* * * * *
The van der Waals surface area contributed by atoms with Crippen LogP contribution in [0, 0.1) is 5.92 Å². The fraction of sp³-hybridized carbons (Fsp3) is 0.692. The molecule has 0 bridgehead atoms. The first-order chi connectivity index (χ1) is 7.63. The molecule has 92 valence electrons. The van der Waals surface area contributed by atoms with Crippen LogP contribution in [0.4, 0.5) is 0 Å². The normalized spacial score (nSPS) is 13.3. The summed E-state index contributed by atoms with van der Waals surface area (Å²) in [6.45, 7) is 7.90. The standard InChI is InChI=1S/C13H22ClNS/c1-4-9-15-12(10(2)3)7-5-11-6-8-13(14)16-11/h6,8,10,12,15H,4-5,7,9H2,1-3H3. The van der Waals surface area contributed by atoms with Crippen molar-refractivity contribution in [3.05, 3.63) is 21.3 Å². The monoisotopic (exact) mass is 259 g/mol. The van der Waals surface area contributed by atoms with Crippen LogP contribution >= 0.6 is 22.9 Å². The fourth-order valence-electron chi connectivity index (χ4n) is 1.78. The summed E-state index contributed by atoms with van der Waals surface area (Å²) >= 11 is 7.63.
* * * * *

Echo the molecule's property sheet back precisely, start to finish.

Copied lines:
The van der Waals surface area contributed by atoms with Crippen LogP contribution in [0, 0.1) is 5.92 Å². The fraction of sp³-hybridized carbons (Fsp3) is 0.692. The molecule has 0 bridgehead atoms. The first-order chi connectivity index (χ1) is 7.63. The molecule has 92 valence electrons. The van der Waals surface area contributed by atoms with Crippen LogP contribution in [0.4, 0.5) is 0 Å². The normalized spacial score (nSPS) is 13.3. The summed E-state index contributed by atoms with van der Waals surface area (Å²) in [6.45, 7) is 7.90. The standard InChI is InChI=1S/C13H22ClNS/c1-4-9-15-12(10(2)3)7-5-11-6-8-13(14)16-11/h6,8,10,12,15H,4-5,7,9H2,1-3H3. The van der Waals surface area contributed by atoms with Crippen molar-refractivity contribution in [3.05, 3.63) is 21.3 Å². The monoisotopic (exact) mass is 259 g/mol. The van der Waals surface area contributed by atoms with Crippen LogP contribution >= 0.6 is 22.9 Å². The fourth-order valence-electron chi connectivity index (χ4n) is 1.78. The summed E-state index contributed by atoms with van der Waals surface area (Å²) >= 11 is 7.63.